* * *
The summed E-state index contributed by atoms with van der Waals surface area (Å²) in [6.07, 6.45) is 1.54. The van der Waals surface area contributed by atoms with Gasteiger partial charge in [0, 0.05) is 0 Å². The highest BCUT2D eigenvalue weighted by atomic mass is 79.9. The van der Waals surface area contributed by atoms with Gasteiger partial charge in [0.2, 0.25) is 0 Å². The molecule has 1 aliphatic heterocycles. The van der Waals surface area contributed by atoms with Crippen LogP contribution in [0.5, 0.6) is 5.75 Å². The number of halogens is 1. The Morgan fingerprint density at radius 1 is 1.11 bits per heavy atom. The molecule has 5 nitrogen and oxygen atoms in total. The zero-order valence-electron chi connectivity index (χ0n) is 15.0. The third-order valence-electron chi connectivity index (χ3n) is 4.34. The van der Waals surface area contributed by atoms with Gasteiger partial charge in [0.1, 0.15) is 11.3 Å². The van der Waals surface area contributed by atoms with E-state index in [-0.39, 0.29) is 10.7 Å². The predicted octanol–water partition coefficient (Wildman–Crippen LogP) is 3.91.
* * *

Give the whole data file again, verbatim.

The summed E-state index contributed by atoms with van der Waals surface area (Å²) in [6.07, 6.45) is 1.54. The van der Waals surface area contributed by atoms with Gasteiger partial charge in [0, 0.05) is 0 Å². The highest BCUT2D eigenvalue weighted by atomic mass is 79.9. The van der Waals surface area contributed by atoms with Gasteiger partial charge in [0.2, 0.25) is 0 Å². The molecule has 1 aliphatic heterocycles. The van der Waals surface area contributed by atoms with Crippen LogP contribution in [0.5, 0.6) is 5.75 Å². The number of halogens is 1. The Morgan fingerprint density at radius 1 is 1.11 bits per heavy atom. The molecule has 5 nitrogen and oxygen atoms in total. The zero-order valence-electron chi connectivity index (χ0n) is 15.0. The third-order valence-electron chi connectivity index (χ3n) is 4.34. The van der Waals surface area contributed by atoms with Gasteiger partial charge in [0.1, 0.15) is 11.3 Å². The van der Waals surface area contributed by atoms with E-state index in [-0.39, 0.29) is 10.7 Å². The predicted octanol–water partition coefficient (Wildman–Crippen LogP) is 3.91.